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LIVING, LEADING, AND ALL THAT JAZZ MUSIC TEACHER HAS LESSON OR TWO.

Byline: Eugene Tong Staff Writer

SANTA CLARITA - Dirk Fischer's life is a tune of sweet dirty horns, cool Latin beats and sizzling saucepans.

``I'm the luckiest man alive,'' said the longtime College of the Canyons music teacher, jazz band leader and occasional restaurateur.

Fischer will turn 80 in September and appeared as sharp as ever at an interview last week, plotting another season of concerts and bookings with his group of budding musicians.

And he can still show these teenagers just out of high school a thing or two.

``They have a belief that jazz is a bolt of lighting that strikes you, and you can do all these wonderful things,'' he said. ``But suddenly, they find out there's thinking - they have to practice the tonal material, and that scares them.''

Stewart ``Dirk'' Fischer picked up his first trumpet when he was a teenager growing up in Grand Rapids, Mich., in the 1930s.

With the horn he bought for $33 scraped from 33 weekends of laundry duty at home, he formed a quartet with his brother Clare and two high school friends.

``We were trying to play the popular tunes of the time,'' he said, including ``Jumpin' Jive,'' ``Toy Trumpet,'' and anything Louis Armstrong.

World War II gave direction to his talents. Fischer was drafted into the U.S. Army in March 1943, and assigned to the Cook and Bake school. He spent 13 weeks learning the intricacies of foraging meat from the battlefield.

``They taught us how to cook a horse,'' he said.

Then the Army musicians at Camp Barkley in Abilene, Texas, saw a talent for composing and arranging in the then 18-year-old private.

``When I was off duty, I got my trumpet and just jammed with this band,'' he said. ``Then I was transferred to the band.''

For the next three years, Fischer toured the home front's service clubs and town halls in war bond drives, performing with headliners such as western legend Dale Evans.

``I felt that I was a good soldier,'' he said. ``I was a soldier serving the country, doing what it was that I do best. I took pride in all that.''

He even spent time playing with an all-black band in Pennsylvania. When the Army still segregated soldiers by race, music helped Fischer bridge the gap.

``They played in the officers' club, and the local generals just loved the band,'' he said. ``When a black warrant officer wondered what that white guy was doing playing with them (during a set), they told him, can't you tell?''

When Fischer was discharged in 1946 after the war ended, he studied music in college for several years, then joined with one of many big bands that toured the nation's dance hall circuit.

``When you play with older musicians, they say you lack experience,'' he said. ``The answer is always go on the road.''

For the next 13 years, Fischer was a nomad, crisscrossing the country in silver trailers, chasing the next one-night. As road manager for the band, he was dubbed ``Dirty Dirk'' because he handled such unsavory tasks as hiring and firing.

``There was barely enough money to keep things together,'' he said. ``Maybe enough for a clean shirt, sometimes for a hotel room to take a hot shower.''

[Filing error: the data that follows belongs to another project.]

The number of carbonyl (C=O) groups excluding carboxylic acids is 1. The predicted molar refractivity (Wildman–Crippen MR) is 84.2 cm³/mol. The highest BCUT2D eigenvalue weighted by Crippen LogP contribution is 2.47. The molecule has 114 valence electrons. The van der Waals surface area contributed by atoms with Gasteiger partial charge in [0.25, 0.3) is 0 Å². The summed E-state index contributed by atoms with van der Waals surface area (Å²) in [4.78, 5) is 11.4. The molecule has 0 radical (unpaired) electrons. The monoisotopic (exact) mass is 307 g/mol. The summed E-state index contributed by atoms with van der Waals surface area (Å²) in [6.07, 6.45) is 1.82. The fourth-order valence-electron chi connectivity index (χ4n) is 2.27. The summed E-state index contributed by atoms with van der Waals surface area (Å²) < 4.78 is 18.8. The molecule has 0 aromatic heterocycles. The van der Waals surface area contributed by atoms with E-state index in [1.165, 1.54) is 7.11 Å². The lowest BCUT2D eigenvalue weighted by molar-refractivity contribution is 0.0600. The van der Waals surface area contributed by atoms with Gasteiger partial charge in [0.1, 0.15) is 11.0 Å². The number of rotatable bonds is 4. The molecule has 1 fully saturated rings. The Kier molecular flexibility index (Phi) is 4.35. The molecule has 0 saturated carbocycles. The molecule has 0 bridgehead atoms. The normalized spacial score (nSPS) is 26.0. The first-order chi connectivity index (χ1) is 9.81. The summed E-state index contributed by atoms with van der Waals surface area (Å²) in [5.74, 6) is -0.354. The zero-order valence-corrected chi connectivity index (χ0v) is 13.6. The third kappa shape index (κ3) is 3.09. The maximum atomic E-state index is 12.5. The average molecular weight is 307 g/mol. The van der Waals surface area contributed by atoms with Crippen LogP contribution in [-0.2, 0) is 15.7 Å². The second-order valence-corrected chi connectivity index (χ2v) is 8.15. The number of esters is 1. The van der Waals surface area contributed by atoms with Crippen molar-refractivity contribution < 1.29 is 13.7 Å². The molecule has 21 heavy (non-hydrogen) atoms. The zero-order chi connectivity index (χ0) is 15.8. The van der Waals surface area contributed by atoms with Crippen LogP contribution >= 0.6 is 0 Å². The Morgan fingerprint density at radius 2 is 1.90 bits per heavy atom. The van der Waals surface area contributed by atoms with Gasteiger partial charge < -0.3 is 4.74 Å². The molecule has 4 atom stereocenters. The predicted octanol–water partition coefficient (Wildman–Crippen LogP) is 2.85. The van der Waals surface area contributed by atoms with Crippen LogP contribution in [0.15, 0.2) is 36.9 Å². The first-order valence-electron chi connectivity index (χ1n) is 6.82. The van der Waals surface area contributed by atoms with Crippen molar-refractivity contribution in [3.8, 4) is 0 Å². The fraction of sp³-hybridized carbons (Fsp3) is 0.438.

Fischer abandoned the road and came to Los Angeles in 1959 to work with his brother Clare, who was earning a reputation as a Hollywood studio composer and musician.

``The last five years, the ballroom-type situation had deteriorated,'' he said. ``There was television and people were staying home. They weren't going dancing anymore.''

He was also planning to lay down roots with his second wife. In 1966, Fischer opened the Owl Coffee Shop in Van Nuys, banking on his past as an Army cook. He sold the restaurant in 1980 when he turned to teaching, but some of the recipes, including his famed chili, survive at the Saugus Cafe, where he trained several chefs.

``To actually operate a bustling, burgeoning restaurant is about the same as conducting orchestra in a performance - there's the necessity for teamwork and camaraderie,'' he said.

In 1977, Fischer was seeking a venue to play his bass trumpet when his wife suggested the jazz ensemble at College of the Canyons, where she was a student.

``I didn't want to play with those kiddies,'' he said. ``Then my wife told me there were 70-year-olds going there.''

With decades of music experience, Fischer was soon hired to manage the band. He later earned a teaching credential and became a part-time music instructor at the college, training and composing for the next generation of jazz musicians.

``When you write something and they play it just and it sounds exactly as you thought it would - that's the satisfaction,'' he said.

The next College of the Canyons Studio Jazz Ensemble performance is scheduled Feb. 17 at 8 p.m., Room S-130 at the Valencia campus.

Eugene Tong, (661) 257-5253

eugene.tong(at)dailynews.com

IF YOU GO

The next College of the Canyons Studio Jazz Ensemble performance is scheduled Feb. 17 at 8 p.m., Room S-130 at the Valencia campus.

CAPTION(S):

2 photos, box

Photo:

(1) College of the Canyons music teacher and band leader Dirk Fischer has had a lifelong love affair with jazz.

David R. Crane/Staff Photographer

(2) Dirk Fischer, second from left, crisscrossed the country as an early jazz performer. ``There was barely enough money to keep things together,'' he said of the nomadic lifestyle.

Box:

IF YOU GO (see text)
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Publication:Daily News (Los Angeles, CA)
Date:Feb 9, 2004
Words:921
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